The director of the Central Intelligence Agency (CIA), Mike Pompeo, is in Turkey for his first official visit in his new role.
Pompeo met with Prime Minister Binali Yildirim who reiterated Turkey’s request for the extradition of US-based cleric Fetullah Gulen, according to state-run Anadolu Agency (AA).
The CIA head also met President Erdogan and Hakan Fidan, the head of Turkey’s National Intelligence Organisation (MIT) on Thursday, a presidency source told AA.
“Pompeo’s visit is bad news for the Syrian Kurds and possibly also for Fetullah Gulen,” veteran Middle East Correspondent Robert Fisk said in a TV discussion on France24, hinting at a possible scenario where the US would swap the Kurdish dominated Syrian Democratic Forces (SDF) for Turkey as allies in Syria and giving the go-ahead for the extradition of the Pennsylvania-based cleric.
Gulnar Aybet, professor at Bahcesehir University, said in the same TV discussion that the Trump administration might be more open “to working with states rather than proxies,” also hinting at a possible shift in US preference of Turkey over local SDF forces.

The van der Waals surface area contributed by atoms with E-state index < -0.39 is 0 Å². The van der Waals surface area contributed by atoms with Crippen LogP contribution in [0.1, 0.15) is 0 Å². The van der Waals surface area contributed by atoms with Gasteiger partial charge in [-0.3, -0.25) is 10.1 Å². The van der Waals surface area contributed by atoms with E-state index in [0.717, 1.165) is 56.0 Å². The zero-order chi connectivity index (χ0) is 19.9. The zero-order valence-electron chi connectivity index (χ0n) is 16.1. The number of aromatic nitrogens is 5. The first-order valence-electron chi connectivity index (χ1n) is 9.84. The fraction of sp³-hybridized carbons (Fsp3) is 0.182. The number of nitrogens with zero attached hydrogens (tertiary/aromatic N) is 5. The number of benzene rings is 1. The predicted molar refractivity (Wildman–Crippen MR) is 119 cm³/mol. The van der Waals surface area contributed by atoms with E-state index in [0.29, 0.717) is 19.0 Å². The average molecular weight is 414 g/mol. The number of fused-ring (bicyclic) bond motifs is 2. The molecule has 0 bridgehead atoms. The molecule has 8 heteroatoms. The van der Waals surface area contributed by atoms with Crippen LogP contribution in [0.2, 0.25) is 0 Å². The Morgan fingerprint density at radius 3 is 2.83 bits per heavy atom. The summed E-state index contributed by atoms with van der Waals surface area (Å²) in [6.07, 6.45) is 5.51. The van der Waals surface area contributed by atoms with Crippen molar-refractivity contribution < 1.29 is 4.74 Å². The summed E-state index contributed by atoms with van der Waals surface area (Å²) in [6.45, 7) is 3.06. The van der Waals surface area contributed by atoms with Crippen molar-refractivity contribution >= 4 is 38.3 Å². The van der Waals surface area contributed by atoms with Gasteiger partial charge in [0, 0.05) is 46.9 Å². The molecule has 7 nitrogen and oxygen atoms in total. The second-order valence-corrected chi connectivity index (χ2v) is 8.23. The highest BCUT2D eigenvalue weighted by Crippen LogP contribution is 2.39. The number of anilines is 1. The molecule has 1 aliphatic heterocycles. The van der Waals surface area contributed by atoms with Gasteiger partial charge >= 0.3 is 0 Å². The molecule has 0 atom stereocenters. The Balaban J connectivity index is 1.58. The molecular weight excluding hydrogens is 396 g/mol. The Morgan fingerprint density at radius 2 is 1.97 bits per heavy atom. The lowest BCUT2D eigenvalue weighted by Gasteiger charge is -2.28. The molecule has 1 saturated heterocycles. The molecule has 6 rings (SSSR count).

Robert Fisk claimed that the US would “let the Turks die for them rather than sending their own men there”. He also questioned Trump’s idea of forming “safe zones” in Syria, drawing parallels with past US-implemented safe zones that proved inefficient in protecting the Shiites and the Kurds of Northern Iraq against Saddam Hussein’s massacres and the muslims in Srebrenica murdered by Serbian troops.
Eran Etzion, former National Security Advisor to Israel, predicted in the same discussion a possible “big deal” between the US and Russia supported by other actors in the region, including Iran and Turkey, that will probably determine the future of Syria.
Pompeo, who recently deleted a tweet he shared last year calling the Erdogan government a ‘totalitarian Islamist dictatorship’, is in Turkey at a time where operations against the Islamic State (IS) group in Syria and Iraq are entering a critical phase. With Turkey bogged down in al-Bab and the SDF-led operation to take Raqqa from IS closing in on the group’s stronghold, The US’s response to Turkey’s demands could potentially be game-changers.
Turkey has been fluid in its alliances in Syria, with the Turks conducting joint operations with both the US-led coalition, the Russians, factions within the Free Syrian Army; and allegedly even with IS at certain times in the conflict.
US President Trump has asked Pentagon to draw up a new plan of action to combat IS within a month. With the deadline coming up, Turkey will be hoping that the US shifts its allegiances in Syria from the Kurds to its own army.